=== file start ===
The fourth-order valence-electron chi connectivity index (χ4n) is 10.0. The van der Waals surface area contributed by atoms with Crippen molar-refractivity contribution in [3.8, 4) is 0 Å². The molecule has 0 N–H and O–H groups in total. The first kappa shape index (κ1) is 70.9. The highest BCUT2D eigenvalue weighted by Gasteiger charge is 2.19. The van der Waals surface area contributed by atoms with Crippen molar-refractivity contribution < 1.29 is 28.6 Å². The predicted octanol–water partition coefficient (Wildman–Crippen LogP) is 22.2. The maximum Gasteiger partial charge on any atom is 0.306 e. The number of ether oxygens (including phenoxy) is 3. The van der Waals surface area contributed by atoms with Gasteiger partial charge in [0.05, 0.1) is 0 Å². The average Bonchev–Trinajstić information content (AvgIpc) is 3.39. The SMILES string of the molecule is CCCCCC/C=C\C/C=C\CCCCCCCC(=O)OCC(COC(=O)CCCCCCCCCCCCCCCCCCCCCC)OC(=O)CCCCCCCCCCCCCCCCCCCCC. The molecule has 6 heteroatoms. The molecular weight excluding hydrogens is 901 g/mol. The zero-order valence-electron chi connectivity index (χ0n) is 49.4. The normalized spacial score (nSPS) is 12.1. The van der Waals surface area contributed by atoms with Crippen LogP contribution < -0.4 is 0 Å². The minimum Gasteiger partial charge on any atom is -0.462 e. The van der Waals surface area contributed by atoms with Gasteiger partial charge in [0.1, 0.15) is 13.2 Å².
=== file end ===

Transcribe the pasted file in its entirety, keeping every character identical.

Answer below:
The fourth-order valence-electron chi connectivity index (χ4n) is 10.0. The van der Waals surface area contributed by atoms with Crippen molar-refractivity contribution in [3.8, 4) is 0 Å². The molecule has 0 N–H and O–H groups in total. The first kappa shape index (κ1) is 70.9. The highest BCUT2D eigenvalue weighted by Gasteiger charge is 2.19. The van der Waals surface area contributed by atoms with Crippen molar-refractivity contribution < 1.29 is 28.6 Å². The predicted octanol–water partition coefficient (Wildman–Crippen LogP) is 22.2. The maximum Gasteiger partial charge on any atom is 0.306 e. The number of ether oxygens (including phenoxy) is 3. The van der Waals surface area contributed by atoms with Gasteiger partial charge in [0.05, 0.1) is 0 Å². The average Bonchev–Trinajstić information content (AvgIpc) is 3.39. The SMILES string of the molecule is CCCCCC/C=C\C/C=C\CCCCCCCC(=O)OCC(COC(=O)CCCCCCCCCCCCCCCCCCCCCC)OC(=O)CCCCCCCCCCCCCCCCCCCCC. The molecule has 6 heteroatoms. The molecular weight excluding hydrogens is 901 g/mol. The zero-order valence-electron chi connectivity index (χ0n) is 49.4. The normalized spacial score (nSPS) is 12.1. The van der Waals surface area contributed by atoms with Crippen LogP contribution < -0.4 is 0 Å². The minimum Gasteiger partial charge on any atom is -0.462 e. The van der Waals surface area contributed by atoms with Gasteiger partial charge in [0.1, 0.15) is 13.2 Å².